Calling the API

Once your web or mobile app has a valid access token, that token can be used to call any endpoint within the globaliD APIs that has a scope covered by that access token. To call the API, you must embed the access token in the HTTP request header, like this:

__BEARER <access_token>__

Where an API endpoint requires additional parameters that aren't included in the URI itself, those parameters are passed in the body of the HTTP request using JSON format. For example:

    POST /v1/identities/<gid_uuid>/updates
    BEARER <access_token>

    display_name: "John Smith"

In this example, the display_name parameter was passed in as part of the request body, while the UUID of the identity to be updated was included in the URI itself, as <gid_uuid>.

The globaliD API endpoints all follow standard RESTful principles, identifying the resource in the URI itself, using standard HTTP methods for adding, updating, deleting and retrieving resources, and using the returned HTTP status code to indicate the results of the operation.

Most API endpoints will return either 200 (OK) or 201 (Accepted) when the call was successful. Nonexistent endpoints will return a 404 (Not Found) error, while missing parameters or headers will return a 400 (Bad Request) error. If you are not authorised to access the endpoint, the API will return either 401 (Unauthorised) or 403 (Forbidden).

In addition to the status code, if an error is returned the body of the response will contain more information about the error in JSON format. For example:

    HTTP/1.1 401 Unauthorized

      statusCode: 401,
      message: "You are not authorized to access this resource"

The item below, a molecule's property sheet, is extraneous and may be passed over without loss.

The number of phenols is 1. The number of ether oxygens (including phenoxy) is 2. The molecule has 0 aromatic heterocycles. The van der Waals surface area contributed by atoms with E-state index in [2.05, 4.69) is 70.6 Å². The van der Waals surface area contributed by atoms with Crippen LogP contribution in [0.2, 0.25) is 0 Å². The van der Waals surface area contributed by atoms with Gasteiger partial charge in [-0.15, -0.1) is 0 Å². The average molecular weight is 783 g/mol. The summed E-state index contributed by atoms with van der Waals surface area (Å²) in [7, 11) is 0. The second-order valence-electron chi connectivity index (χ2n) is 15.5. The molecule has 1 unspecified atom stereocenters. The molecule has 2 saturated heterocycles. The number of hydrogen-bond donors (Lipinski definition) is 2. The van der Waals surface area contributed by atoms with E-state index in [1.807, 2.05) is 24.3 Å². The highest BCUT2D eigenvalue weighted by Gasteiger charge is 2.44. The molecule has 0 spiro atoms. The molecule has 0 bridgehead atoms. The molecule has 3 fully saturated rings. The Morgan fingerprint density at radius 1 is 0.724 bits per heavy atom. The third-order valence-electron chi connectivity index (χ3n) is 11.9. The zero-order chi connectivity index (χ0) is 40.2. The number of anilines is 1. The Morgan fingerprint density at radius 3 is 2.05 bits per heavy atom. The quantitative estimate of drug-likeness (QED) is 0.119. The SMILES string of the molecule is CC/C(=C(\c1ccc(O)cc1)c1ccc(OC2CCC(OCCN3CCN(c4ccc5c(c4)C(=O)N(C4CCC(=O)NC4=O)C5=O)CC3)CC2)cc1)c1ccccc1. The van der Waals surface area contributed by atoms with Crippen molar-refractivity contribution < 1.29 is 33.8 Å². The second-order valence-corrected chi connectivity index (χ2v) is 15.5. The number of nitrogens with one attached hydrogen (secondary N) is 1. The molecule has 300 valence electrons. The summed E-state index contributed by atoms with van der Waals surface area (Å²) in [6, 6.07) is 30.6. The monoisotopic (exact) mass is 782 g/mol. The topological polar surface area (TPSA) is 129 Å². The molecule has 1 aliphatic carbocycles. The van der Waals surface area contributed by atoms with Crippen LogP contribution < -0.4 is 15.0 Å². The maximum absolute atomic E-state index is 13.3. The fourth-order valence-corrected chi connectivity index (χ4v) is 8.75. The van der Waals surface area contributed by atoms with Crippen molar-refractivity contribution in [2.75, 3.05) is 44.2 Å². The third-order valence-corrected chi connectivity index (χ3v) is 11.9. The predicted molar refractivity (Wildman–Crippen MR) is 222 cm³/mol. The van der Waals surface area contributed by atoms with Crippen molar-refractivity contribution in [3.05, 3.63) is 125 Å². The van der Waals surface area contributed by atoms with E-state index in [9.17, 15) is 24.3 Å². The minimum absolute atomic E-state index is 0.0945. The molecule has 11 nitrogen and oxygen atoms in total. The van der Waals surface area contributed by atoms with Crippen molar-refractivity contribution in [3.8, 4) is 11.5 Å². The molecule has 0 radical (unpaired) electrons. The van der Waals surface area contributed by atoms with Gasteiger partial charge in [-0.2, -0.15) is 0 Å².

If the API call succeeded, the response will generally be empty if no additional information was to be returned -- the status code itself indicates the success or failure of the operation. Where an endpoint returns additional information, that information will be included in the body of the response, again in JSON format. For example:


    GET /v1/identities/me
    BEARER <access_token>


    HTTP/1.1 200 OK

      "gid_uuid": "d58f094f-6d28-4aa1-9bf9-afe517c396b9",
      "gid_name": "jsmith",
      "type": "individual",
      "status": "in_use",
      "created_at": "2019-04-03t21:19:12z",
      "released_at": null,
      "completed": true,
      "public_signing_key": "...",
      "public_encryption_key": "...",
      "purpose_personal": false,
      "purpose_professional": true,
      "purpose_recreational": false,
      "display_name": "John Smith",
      "description": "Professional carpenter based in San Jose, CA",
      "display_image_url": "...",
      "region_code": "NM",
      "region_name": "North America",
      "country_code": "USA",
      "country_name": "United States",
      "state_code": "USA-CA",
      "state_name": "California",
      "metro_code": "USA-CA-SFO",
      "metro_name": "San Francisco"

Every API endpoint is documented, describing the endpoint's purpose, what parameters it expects, which types of access tokens are allowed to call the endpoint, what HTTP status values it can return, and what data (if any) it returns if the call succeeded.

For information on what you can do with the various API endpoints, please refer to the following section in the documentation. A comprehensive reference of all API endpoints supported by globaliD can also be found ::here::.